The use of the Domain Name cannot be considered a bona fide offering of goods or services as the Respondent is not actually offering the goods or services at issue. As asserted by the Complainant, supported in evidence and not rebutted by the Respondent, the Respondent is using the website to offer generic versions of the Complainant’s products. The presence of an inconspicuous disclaimer at the foot of the website at the Domain Name does not lead the Panel to conclude that the Respondent is making a bona fide offering of goods or services in light of the Respondent’s use of the Domain Name as set out above.

Finally, given the circumstances of this case, the Panel finds that the Respondent’s lack of rights or legitimate interests in the Domain Name may also be inferred by the fact that no response was filed by the Respondent. According to earlier UDRP decisions “non-response is indicative of a lack of interests inconsistent with an attitude of ownership and a belief in the lawfulness of one’s own rights” (see Pomellato S.p.A. v. Richard Tonetti, WIPO Case No. D2000-0493 and GA Modefine S.A. and Giorgio Armani S.p.A. v. Yoon-Min Yang, WIPO Case No. D2005-0090).

Therefore, the Panel is satisfied that the second element of the Policy is met.

C. Registered and Used in Bad Faith

The Panel finds that the Domain Name was registered and is being used in bad faith.

In light of the evidence filed by the Complainant and the absence of a reply, the Panel finds that the Complainant’s Trademark and activities are well-known throughout the world. In addition the website connected to the Domain Name refers to the Complainant’s services. Accordingly, in the Panel’s view, the Respondent must have been aware of the Complainant’s existence and rights when it registered the Domain Name and must have been aware when using the Domain Name. This is emphasized by the fact that it uses the Domain Name to unfairly promote products from the Complainant and also promote competing products.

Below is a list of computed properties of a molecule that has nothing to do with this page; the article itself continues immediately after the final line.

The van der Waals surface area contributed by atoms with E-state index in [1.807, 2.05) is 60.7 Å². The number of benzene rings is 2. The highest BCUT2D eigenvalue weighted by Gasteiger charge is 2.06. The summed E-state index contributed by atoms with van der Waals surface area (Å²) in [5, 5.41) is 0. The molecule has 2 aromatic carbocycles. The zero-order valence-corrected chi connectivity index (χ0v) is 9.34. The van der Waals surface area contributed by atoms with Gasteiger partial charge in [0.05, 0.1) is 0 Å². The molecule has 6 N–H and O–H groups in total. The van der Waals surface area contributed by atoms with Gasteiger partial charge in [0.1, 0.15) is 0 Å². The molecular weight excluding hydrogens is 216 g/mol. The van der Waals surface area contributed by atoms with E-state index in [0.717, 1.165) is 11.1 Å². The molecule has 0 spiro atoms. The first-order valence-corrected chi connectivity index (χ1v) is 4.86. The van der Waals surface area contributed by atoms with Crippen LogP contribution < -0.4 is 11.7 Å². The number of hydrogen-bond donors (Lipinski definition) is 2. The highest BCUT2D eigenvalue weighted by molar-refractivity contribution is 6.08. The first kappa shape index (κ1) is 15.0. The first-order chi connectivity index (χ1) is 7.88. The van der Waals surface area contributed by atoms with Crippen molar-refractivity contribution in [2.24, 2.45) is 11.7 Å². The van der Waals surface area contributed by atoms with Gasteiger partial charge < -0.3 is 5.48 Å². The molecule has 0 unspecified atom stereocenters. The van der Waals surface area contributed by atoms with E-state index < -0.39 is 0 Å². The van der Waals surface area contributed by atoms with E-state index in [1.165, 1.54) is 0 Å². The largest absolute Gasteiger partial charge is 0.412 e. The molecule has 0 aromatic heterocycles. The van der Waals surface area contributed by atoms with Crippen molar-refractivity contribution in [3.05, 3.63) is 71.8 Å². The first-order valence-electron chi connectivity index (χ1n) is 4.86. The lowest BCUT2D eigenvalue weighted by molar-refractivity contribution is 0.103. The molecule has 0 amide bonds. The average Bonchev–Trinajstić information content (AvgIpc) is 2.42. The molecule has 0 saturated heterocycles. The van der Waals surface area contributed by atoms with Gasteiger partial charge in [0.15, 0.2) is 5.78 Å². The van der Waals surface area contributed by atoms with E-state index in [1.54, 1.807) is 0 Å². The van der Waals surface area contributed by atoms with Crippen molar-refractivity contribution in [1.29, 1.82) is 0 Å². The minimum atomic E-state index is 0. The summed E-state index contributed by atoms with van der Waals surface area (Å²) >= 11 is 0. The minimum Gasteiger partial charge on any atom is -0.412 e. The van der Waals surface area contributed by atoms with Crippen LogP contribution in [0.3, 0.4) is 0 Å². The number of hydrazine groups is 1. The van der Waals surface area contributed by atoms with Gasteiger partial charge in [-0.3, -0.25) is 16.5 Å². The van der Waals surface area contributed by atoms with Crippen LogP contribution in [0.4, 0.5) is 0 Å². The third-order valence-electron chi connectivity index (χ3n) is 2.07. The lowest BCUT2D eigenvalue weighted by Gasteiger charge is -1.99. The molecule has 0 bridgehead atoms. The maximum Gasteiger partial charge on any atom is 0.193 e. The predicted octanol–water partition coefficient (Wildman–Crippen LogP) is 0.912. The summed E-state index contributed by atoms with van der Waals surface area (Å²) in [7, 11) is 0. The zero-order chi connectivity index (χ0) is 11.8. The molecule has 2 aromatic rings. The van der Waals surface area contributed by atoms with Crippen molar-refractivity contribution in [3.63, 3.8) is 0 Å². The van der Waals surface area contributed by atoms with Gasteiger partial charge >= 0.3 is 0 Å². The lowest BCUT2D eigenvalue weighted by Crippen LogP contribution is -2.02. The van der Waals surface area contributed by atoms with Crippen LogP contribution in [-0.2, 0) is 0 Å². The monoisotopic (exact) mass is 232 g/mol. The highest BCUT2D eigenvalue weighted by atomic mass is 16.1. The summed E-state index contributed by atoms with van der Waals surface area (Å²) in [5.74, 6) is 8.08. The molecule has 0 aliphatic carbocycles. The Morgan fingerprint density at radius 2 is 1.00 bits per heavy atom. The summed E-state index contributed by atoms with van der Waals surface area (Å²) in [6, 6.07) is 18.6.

This behavior of the Respondent fits the example of paragraph 4(b)(iv) of the Policy, i.e., that by using the Domain Name, the Respondent has intentionally attempted to attract, for commercial gain, Internet users to its website or other online location, by creating a likelihood of confusion with the Complainant’s mark as to the source, sponsorship, affiliation, or endorsement of the Respondent’s website or location or of a product or service on the Respondent’s website or location.

Although the lack of a reply by the Respondent as such cannot by itself lead to the conclusion that there is use in bad faith, the cumulative circumstances as outlined in the decision are sufficient for the Panel to find that the use by the Respondent is in bad faith.

In light of the above circumstances, the Panel is satisfied that the third element of the Policy is met and that the Domain Name was registered and is being used in bad faith.

7. Decision

For the foregoing reasons, in accordance with paragraphs 4(i) of the Policy and 15 of the Rules, the Panel orders that the Domain Name <allegra-information.com> be cancelled.

Willem J. H. Leppink
Sole Panelist
Date: June 24, 2016